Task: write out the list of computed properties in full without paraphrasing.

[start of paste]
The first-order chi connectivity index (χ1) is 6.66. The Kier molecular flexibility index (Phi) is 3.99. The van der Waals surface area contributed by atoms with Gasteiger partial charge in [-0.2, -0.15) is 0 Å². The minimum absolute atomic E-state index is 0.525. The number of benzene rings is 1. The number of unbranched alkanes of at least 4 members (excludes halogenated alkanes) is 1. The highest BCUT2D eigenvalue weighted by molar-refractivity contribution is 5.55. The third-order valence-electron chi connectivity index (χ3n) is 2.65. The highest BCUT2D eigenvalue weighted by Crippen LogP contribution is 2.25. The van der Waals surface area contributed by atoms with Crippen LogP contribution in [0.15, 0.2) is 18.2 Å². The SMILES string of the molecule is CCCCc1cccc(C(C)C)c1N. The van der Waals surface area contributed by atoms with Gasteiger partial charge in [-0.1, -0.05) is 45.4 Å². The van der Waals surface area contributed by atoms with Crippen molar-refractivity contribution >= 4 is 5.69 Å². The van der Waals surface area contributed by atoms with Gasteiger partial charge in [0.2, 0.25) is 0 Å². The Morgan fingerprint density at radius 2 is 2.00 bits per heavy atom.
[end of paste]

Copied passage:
The first-order chi connectivity index (χ1) is 6.66. The Kier molecular flexibility index (Phi) is 3.99. The van der Waals surface area contributed by atoms with Gasteiger partial charge in [-0.2, -0.15) is 0 Å². The minimum absolute atomic E-state index is 0.525. The number of benzene rings is 1. The number of unbranched alkanes of at least 4 members (excludes halogenated alkanes) is 1. The highest BCUT2D eigenvalue weighted by molar-refractivity contribution is 5.55. The third-order valence-electron chi connectivity index (χ3n) is 2.65. The highest BCUT2D eigenvalue weighted by Crippen LogP contribution is 2.25. The van der Waals surface area contributed by atoms with Crippen LogP contribution in [0.15, 0.2) is 18.2 Å². The SMILES string of the molecule is CCCCc1cccc(C(C)C)c1N. The van der Waals surface area contributed by atoms with Gasteiger partial charge in [-0.1, -0.05) is 45.4 Å². The van der Waals surface area contributed by atoms with Crippen molar-refractivity contribution >= 4 is 5.69 Å². The van der Waals surface area contributed by atoms with Gasteiger partial charge in [0.2, 0.25) is 0 Å². The Morgan fingerprint density at radius 2 is 2.00 bits per heavy atom.